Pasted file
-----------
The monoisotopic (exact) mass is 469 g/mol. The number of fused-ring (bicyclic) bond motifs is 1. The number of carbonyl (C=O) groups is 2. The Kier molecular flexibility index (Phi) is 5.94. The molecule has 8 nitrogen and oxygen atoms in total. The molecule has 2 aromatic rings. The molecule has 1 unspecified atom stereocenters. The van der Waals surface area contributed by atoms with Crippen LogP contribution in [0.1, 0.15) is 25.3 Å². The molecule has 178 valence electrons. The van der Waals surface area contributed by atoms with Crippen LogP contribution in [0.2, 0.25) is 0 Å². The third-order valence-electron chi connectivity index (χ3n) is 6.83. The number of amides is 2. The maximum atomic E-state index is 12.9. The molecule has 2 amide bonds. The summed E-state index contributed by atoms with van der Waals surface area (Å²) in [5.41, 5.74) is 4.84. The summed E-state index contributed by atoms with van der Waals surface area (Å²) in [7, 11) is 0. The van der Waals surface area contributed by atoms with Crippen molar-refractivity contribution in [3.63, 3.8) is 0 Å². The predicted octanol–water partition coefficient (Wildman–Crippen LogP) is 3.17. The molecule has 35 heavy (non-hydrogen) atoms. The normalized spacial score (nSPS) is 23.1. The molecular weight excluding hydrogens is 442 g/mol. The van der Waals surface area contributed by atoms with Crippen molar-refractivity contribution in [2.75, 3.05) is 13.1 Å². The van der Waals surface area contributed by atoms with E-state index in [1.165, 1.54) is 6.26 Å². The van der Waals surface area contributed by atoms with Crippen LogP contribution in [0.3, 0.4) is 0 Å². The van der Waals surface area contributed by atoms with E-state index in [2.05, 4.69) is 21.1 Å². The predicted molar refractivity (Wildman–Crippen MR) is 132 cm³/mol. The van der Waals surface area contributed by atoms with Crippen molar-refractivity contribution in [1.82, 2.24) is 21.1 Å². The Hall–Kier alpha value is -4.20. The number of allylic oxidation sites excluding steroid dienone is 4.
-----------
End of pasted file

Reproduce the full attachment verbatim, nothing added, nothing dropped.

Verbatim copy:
The monoisotopic (exact) mass is 469 g/mol. The number of fused-ring (bicyclic) bond motifs is 1. The number of carbonyl (C=O) groups is 2. The Kier molecular flexibility index (Phi) is 5.94. The molecule has 8 nitrogen and oxygen atoms in total. The molecule has 2 aromatic rings. The molecule has 1 unspecified atom stereocenters. The van der Waals surface area contributed by atoms with Crippen LogP contribution in [0.1, 0.15) is 25.3 Å². The molecule has 178 valence electrons. The van der Waals surface area contributed by atoms with Crippen LogP contribution in [0.2, 0.25) is 0 Å². The third-order valence-electron chi connectivity index (χ3n) is 6.83. The number of amides is 2. The maximum atomic E-state index is 12.9. The molecule has 2 amide bonds. The summed E-state index contributed by atoms with van der Waals surface area (Å²) in [5.41, 5.74) is 4.84. The summed E-state index contributed by atoms with van der Waals surface area (Å²) in [7, 11) is 0. The van der Waals surface area contributed by atoms with Crippen molar-refractivity contribution in [3.63, 3.8) is 0 Å². The predicted octanol–water partition coefficient (Wildman–Crippen LogP) is 3.17. The molecule has 35 heavy (non-hydrogen) atoms. The normalized spacial score (nSPS) is 23.1. The molecular weight excluding hydrogens is 442 g/mol. The van der Waals surface area contributed by atoms with Crippen molar-refractivity contribution in [2.75, 3.05) is 13.1 Å². The van der Waals surface area contributed by atoms with E-state index in [1.165, 1.54) is 6.26 Å². The van der Waals surface area contributed by atoms with Crippen LogP contribution in [0.3, 0.4) is 0 Å². The van der Waals surface area contributed by atoms with E-state index in [2.05, 4.69) is 21.1 Å². The predicted molar refractivity (Wildman–Crippen MR) is 132 cm³/mol. The van der Waals surface area contributed by atoms with Crippen molar-refractivity contribution in [1.82, 2.24) is 21.1 Å². The Hall–Kier alpha value is -4.20. The number of allylic oxidation sites excluding steroid dienone is 4.